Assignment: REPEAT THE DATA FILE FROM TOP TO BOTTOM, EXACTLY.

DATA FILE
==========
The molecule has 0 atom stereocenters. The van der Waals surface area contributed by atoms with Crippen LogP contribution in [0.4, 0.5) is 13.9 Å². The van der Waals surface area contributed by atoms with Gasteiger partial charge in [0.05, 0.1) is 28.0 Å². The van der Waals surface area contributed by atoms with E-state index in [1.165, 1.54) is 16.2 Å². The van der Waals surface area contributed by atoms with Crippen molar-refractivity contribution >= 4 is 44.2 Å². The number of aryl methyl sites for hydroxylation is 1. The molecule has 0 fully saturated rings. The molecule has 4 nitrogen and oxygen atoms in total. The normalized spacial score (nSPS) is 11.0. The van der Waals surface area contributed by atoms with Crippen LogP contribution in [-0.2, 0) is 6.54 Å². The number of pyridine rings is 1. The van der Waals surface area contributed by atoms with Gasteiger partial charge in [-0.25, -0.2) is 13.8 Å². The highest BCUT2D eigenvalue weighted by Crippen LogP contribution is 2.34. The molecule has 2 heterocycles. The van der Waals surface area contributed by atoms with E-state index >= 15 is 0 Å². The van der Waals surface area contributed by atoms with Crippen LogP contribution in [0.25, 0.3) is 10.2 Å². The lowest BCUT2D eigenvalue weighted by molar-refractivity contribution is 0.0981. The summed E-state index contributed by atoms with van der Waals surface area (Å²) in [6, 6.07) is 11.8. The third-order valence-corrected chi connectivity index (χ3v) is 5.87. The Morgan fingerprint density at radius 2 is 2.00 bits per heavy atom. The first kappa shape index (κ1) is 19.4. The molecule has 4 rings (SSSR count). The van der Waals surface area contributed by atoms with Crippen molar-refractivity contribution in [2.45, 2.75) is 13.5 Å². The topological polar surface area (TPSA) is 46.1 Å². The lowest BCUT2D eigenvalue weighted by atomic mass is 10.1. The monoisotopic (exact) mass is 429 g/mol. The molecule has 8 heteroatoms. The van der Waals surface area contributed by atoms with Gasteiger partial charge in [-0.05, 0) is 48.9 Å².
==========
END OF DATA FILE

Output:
The molecule has 0 atom stereocenters. The van der Waals surface area contributed by atoms with Crippen LogP contribution in [0.4, 0.5) is 13.9 Å². The van der Waals surface area contributed by atoms with Gasteiger partial charge in [0.05, 0.1) is 28.0 Å². The van der Waals surface area contributed by atoms with E-state index in [1.165, 1.54) is 16.2 Å². The van der Waals surface area contributed by atoms with Crippen molar-refractivity contribution >= 4 is 44.2 Å². The number of aryl methyl sites for hydroxylation is 1. The molecule has 0 fully saturated rings. The molecule has 4 nitrogen and oxygen atoms in total. The normalized spacial score (nSPS) is 11.0. The van der Waals surface area contributed by atoms with Crippen LogP contribution in [-0.2, 0) is 6.54 Å². The number of pyridine rings is 1. The van der Waals surface area contributed by atoms with Gasteiger partial charge in [-0.25, -0.2) is 13.8 Å². The highest BCUT2D eigenvalue weighted by Crippen LogP contribution is 2.34. The molecule has 2 heterocycles. The van der Waals surface area contributed by atoms with E-state index >= 15 is 0 Å². The van der Waals surface area contributed by atoms with Crippen LogP contribution in [0.25, 0.3) is 10.2 Å². The lowest BCUT2D eigenvalue weighted by molar-refractivity contribution is 0.0981. The summed E-state index contributed by atoms with van der Waals surface area (Å²) in [6, 6.07) is 11.8. The third-order valence-corrected chi connectivity index (χ3v) is 5.87. The Morgan fingerprint density at radius 2 is 2.00 bits per heavy atom. The first kappa shape index (κ1) is 19.4. The molecule has 4 rings (SSSR count). The van der Waals surface area contributed by atoms with Crippen molar-refractivity contribution in [2.45, 2.75) is 13.5 Å². The topological polar surface area (TPSA) is 46.1 Å². The lowest BCUT2D eigenvalue weighted by atomic mass is 10.1. The monoisotopic (exact) mass is 429 g/mol. The molecule has 8 heteroatoms. The van der Waals surface area contributed by atoms with Gasteiger partial charge in [-0.05, 0) is 48.9 Å².